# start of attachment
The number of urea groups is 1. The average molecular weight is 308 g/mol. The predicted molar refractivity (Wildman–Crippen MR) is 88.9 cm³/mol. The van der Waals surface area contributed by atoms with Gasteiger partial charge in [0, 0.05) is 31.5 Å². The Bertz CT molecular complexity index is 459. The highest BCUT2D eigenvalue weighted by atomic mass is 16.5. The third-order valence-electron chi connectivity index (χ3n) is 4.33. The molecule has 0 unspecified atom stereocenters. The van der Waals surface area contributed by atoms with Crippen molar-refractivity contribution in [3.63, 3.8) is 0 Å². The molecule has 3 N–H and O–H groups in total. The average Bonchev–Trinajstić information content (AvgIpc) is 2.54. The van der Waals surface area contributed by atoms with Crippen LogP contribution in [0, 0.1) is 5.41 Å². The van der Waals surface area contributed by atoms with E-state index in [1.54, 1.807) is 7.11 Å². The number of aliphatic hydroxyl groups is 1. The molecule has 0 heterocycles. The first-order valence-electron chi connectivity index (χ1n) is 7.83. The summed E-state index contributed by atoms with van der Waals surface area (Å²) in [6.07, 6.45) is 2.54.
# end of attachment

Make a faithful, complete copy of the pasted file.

The number of urea groups is 1. The average molecular weight is 308 g/mol. The predicted molar refractivity (Wildman–Crippen MR) is 88.9 cm³/mol. The van der Waals surface area contributed by atoms with Gasteiger partial charge in [0, 0.05) is 31.5 Å². The Bertz CT molecular complexity index is 459. The highest BCUT2D eigenvalue weighted by atomic mass is 16.5. The third-order valence-electron chi connectivity index (χ3n) is 4.33. The molecule has 0 unspecified atom stereocenters. The van der Waals surface area contributed by atoms with Crippen molar-refractivity contribution in [3.63, 3.8) is 0 Å². The molecule has 3 N–H and O–H groups in total. The average Bonchev–Trinajstić information content (AvgIpc) is 2.54. The van der Waals surface area contributed by atoms with Crippen LogP contribution in [0, 0.1) is 5.41 Å². The van der Waals surface area contributed by atoms with E-state index in [1.54, 1.807) is 7.11 Å². The number of aliphatic hydroxyl groups is 1. The molecule has 0 heterocycles. The first-order valence-electron chi connectivity index (χ1n) is 7.83. The summed E-state index contributed by atoms with van der Waals surface area (Å²) in [6.07, 6.45) is 2.54.